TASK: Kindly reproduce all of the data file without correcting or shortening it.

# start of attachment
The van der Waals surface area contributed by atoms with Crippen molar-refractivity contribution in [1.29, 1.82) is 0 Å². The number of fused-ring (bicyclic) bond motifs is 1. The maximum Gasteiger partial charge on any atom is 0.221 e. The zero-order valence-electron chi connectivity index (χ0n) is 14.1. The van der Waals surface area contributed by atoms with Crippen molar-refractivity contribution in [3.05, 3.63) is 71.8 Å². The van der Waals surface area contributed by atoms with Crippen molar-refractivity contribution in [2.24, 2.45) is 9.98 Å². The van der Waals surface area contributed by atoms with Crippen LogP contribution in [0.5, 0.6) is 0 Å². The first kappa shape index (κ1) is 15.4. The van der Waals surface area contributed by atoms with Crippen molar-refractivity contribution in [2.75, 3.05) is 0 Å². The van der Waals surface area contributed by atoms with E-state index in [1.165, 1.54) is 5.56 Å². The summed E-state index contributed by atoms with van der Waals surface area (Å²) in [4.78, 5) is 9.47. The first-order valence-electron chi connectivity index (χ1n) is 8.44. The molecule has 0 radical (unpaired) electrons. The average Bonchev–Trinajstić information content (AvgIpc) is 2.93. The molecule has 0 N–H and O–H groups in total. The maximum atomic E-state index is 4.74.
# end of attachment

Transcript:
The van der Waals surface area contributed by atoms with Crippen molar-refractivity contribution in [1.29, 1.82) is 0 Å². The number of fused-ring (bicyclic) bond motifs is 1. The maximum Gasteiger partial charge on any atom is 0.221 e. The zero-order valence-electron chi connectivity index (χ0n) is 14.1. The van der Waals surface area contributed by atoms with Crippen molar-refractivity contribution in [3.05, 3.63) is 71.8 Å². The van der Waals surface area contributed by atoms with Crippen molar-refractivity contribution in [2.24, 2.45) is 9.98 Å². The van der Waals surface area contributed by atoms with Crippen LogP contribution in [0.5, 0.6) is 0 Å². The first kappa shape index (κ1) is 15.4. The van der Waals surface area contributed by atoms with Crippen molar-refractivity contribution in [2.75, 3.05) is 0 Å². The van der Waals surface area contributed by atoms with E-state index in [1.165, 1.54) is 5.56 Å². The summed E-state index contributed by atoms with van der Waals surface area (Å²) in [4.78, 5) is 9.47. The first-order valence-electron chi connectivity index (χ1n) is 8.44. The molecule has 0 radical (unpaired) electrons. The average Bonchev–Trinajstić information content (AvgIpc) is 2.93. The molecule has 0 N–H and O–H groups in total. The maximum atomic E-state index is 4.74.